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Old 08-02-2006, 01:07 PM   #1
Aug 2006
Darwen, England
Posts: 7

Hi everyone.

I'm new to this world of homebrew, but already I seem to have caught the bug. It's still very early days yet, and I'm not too sure if everything is going according to plan or not, yet.

My first beer was a Black Rock stout, which was in a kit. All I needed to do was add the sugar, and let it ferment for a few days before bottling it and letting it condition. This bit wasn't a problem. After the allotted time in the bottles, I've now had one or two and they have all come out flat, with no head whatsoever. This isn't a major problem - more a slight annoyance, as I'm not too sure why. The beer fermented slightly in the bottles, releasing CO2, but obviously not enough to give the beer much life.

It still tastes good, though, so I'm continueing to drink the stuff.

I have got my second brew on now, which is an EDME IPA. I'll be bottling that in a few days time. The hardest part is the wait, to let the beer mature - the natural thing I suppose it to drink it as soon as possible!

Anyway, just thought I'd say 'hello', and no doubt will be looking for advice sometime in the near future!!

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Old 08-02-2006, 02:22 PM   #2
cweston's Avatar
Feb 2006
Manhattan, KS
Posts: 2,014
Liked 18 Times on 11 Posts

If you want to give more details about these brews--recipes, techniques, how long and at what temp the bottles conditioned, etc, we could probably figure out the reason they are not carbonating very well.

Primary: none
Bottle conditioning: Robust Porter
Drinking: Saison Dupont clone, tripel
Coming soon: Columbus APA, Rich Red ale

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Old 08-02-2006, 02:26 PM   #3
Darth Konvel
Darth Konvel's Avatar
Sep 2005
Columbus, Ohio
Posts: 1,034
Liked 1 Times on 1 Posts

Welcome aboard!

If you bottles are taking a while to carbonate, you may want to check what temerature they are aging at. It's generally recommended to keep the bottles at a moderate room temperature - around 70F, or 21C - until they've reached the carbonation level you're looking for. Colder temperatures will retard the process.
Up Next: ???

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Old 08-02-2006, 04:11 PM   #4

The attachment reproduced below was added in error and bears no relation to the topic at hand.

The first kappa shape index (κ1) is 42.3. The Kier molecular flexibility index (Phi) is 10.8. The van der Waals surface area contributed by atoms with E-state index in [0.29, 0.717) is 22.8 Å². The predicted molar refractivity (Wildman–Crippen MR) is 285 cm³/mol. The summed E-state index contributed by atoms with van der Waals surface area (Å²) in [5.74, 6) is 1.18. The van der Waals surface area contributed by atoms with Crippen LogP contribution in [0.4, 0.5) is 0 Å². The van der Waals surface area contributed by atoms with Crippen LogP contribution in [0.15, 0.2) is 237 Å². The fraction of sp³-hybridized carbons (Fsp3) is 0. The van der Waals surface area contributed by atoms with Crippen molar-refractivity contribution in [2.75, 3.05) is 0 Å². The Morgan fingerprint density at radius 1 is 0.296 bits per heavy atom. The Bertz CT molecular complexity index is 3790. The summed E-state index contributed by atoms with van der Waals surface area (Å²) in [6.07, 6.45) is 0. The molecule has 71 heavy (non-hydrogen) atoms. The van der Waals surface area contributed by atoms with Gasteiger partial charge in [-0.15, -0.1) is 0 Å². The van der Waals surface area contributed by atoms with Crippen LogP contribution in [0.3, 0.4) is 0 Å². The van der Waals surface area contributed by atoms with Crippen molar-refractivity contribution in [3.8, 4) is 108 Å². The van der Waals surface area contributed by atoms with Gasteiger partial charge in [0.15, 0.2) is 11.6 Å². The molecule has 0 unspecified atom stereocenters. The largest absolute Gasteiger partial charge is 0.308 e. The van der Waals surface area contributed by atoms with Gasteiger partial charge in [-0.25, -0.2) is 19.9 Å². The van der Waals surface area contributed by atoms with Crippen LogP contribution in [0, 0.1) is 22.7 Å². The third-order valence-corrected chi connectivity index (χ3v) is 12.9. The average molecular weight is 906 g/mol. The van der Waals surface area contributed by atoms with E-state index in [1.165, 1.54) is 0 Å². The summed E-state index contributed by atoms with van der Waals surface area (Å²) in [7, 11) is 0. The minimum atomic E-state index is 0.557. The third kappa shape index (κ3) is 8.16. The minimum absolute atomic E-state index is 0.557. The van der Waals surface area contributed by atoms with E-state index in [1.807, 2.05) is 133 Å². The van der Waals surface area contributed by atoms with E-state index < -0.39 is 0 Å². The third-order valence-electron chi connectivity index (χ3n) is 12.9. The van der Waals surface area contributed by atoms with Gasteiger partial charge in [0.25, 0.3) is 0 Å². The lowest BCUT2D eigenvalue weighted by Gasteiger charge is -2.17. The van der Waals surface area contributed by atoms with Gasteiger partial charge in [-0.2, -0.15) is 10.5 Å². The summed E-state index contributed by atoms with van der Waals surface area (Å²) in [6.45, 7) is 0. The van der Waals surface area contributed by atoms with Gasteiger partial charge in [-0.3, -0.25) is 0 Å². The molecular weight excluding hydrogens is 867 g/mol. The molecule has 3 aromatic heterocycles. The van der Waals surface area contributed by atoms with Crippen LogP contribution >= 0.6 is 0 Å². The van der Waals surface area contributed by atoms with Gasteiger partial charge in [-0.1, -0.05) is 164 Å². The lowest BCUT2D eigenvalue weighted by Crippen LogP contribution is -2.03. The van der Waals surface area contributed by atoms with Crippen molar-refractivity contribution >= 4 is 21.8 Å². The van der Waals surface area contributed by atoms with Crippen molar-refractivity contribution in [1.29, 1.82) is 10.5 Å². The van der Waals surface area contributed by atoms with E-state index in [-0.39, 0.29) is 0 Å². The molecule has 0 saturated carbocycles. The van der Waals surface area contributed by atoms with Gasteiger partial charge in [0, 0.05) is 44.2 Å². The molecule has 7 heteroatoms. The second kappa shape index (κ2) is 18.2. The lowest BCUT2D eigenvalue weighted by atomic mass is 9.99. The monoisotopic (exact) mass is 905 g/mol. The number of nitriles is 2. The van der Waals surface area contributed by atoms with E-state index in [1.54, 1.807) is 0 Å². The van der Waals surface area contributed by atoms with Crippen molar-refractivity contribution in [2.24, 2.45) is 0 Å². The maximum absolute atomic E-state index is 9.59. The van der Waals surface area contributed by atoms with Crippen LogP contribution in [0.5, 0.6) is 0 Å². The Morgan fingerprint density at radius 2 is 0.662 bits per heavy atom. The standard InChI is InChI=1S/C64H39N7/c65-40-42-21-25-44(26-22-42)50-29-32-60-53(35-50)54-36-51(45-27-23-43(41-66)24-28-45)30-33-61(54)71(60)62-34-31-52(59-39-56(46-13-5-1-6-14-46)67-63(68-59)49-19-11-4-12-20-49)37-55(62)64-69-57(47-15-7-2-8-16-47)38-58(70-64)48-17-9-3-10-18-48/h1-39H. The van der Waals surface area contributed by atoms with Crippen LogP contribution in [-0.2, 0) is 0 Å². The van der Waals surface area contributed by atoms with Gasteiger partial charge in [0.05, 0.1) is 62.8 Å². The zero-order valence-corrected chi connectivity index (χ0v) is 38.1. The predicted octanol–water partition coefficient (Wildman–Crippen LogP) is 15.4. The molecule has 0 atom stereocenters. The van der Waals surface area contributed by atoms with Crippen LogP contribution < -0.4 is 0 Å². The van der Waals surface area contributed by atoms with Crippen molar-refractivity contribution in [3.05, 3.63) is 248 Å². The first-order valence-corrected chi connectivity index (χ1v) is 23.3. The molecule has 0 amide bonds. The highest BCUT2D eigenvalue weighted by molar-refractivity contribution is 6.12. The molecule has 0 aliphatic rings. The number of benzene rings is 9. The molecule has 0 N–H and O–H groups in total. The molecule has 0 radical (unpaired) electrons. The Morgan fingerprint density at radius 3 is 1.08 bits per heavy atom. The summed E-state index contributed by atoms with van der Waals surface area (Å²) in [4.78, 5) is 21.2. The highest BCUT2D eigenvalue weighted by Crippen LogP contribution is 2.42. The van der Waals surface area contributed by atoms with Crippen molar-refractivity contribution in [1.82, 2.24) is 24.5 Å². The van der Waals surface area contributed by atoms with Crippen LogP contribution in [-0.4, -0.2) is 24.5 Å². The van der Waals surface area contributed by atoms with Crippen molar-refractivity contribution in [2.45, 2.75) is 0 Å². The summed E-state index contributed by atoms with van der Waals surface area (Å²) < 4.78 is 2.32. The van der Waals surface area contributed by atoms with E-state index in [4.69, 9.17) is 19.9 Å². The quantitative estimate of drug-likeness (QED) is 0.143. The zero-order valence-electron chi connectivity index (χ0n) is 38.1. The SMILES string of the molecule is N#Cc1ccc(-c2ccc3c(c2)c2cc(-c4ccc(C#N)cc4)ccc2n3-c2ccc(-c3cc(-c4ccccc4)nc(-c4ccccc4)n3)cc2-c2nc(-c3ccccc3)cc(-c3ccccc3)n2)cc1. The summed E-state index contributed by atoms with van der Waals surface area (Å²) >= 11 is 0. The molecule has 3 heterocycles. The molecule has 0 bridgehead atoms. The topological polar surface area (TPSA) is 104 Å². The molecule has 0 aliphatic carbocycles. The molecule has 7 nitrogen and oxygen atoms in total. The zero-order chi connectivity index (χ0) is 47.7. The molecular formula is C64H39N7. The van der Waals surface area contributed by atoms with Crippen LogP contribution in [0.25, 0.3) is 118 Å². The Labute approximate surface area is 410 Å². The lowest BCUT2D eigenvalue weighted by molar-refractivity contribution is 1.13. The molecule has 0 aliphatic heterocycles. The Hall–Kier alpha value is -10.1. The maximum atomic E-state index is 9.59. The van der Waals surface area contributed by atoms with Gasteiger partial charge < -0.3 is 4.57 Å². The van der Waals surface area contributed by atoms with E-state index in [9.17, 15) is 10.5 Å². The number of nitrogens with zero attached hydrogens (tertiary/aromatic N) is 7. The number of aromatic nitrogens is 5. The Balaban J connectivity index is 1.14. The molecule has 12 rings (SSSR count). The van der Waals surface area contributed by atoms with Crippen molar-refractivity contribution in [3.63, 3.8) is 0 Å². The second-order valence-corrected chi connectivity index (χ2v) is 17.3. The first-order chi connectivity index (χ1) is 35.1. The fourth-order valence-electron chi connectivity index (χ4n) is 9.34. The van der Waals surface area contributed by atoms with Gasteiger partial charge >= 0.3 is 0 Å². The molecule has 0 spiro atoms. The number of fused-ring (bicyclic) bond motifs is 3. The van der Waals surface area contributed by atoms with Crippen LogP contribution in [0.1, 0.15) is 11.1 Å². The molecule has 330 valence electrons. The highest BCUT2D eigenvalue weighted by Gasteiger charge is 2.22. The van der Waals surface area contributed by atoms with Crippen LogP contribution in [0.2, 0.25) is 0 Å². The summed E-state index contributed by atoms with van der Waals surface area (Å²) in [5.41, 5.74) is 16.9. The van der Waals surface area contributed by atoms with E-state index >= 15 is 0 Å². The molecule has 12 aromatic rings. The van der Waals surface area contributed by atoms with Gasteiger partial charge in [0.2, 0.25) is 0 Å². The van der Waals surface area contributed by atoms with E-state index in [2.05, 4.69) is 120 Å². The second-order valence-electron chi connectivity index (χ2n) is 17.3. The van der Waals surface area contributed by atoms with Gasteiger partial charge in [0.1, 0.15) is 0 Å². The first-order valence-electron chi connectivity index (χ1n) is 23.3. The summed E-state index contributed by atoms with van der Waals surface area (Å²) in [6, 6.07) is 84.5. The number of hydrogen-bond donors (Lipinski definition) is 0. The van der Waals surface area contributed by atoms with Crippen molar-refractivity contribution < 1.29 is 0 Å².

Exo's Avatar
Jul 2006
Posts: 768
Liked 8 Times on 7 Posts

Did you add a little sugar (corn sugar) to your beer just before bottling? If your beer had fermented out and you bottled it there would be hardly any carbonation...
Wasp Bitten IPA (a Walker-San clone);Cheesefood's Caramel Creme; Wee Heavy Scottish Ale;
Flyin' Hornet Pale Ale(Mirror Pond clone);Oktoberfest Ale
Boom-Boom Apricot Hefeweisen; Forbidden Ale;Pale-Ass Ale (SNPA Clone); Ol' Man Winter Ale
Dead Guy clone
Walker's Espresso Stout; BrewPastor's Bastard Lager
But honey, how else am I going to get enough bottles for my next batch? *burp*...*fart*

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Old 08-03-2006, 01:29 PM   #5
Aug 2006
Darwen, England
Posts: 7

Thanks for the replies - so the following information is off the top of my head, as I'm currently in my lunch hour at work!

The beer was a black rock stout, which came in approx 1.8 kg can. I warmed the can up, and emptied it's contents into about 4 litres of just boiled water, along with 500g brewing sugar, and 500g dark spraymalt. This was then topped upto 25 litres, and was at a temperature of about 26 celsius, before the yeast was added, and stirred. The bucket was then left for about 7 days to ferment at room temp - it was a hot week over here, so probably around 27 celsius - before I bottled it, with a half teaspoon of sugar per bottle (500ml). This was then left at the same temperature for a week, before the first lot thrown in the fridge to cool for a few days before consuming. At the time, there was no other cool place - like the suggested 10 celsius - with this hot weather we've had over here in Blightly!

The bottles have carbonated slightly, as you can hear it escape when you crack them open, but maybe I left too much of a gap between the top of the bottle and the beer, so any carbon dioxide is just filling the empty space, and not necessarily carbonating the beer?

I've done my IPA the same way, and I will be bottling that Friday, hopefully. Again, a half teaspoon of sugar will be added, but this time I'll fill the bottles just that little bit more. Tales of explosions from my dad tend to put me off filling them right up!

Cheers for reading, and helping out, anyway!!

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Old 08-03-2006, 03:17 PM   #6
Beer is good
budbo's Avatar
Feb 2006
La Plata, MD
Posts: 2,315
Liked 13 Times on 9 Posts

1 week is short for bottle conditioniong.. give it another week or two and they should be OK

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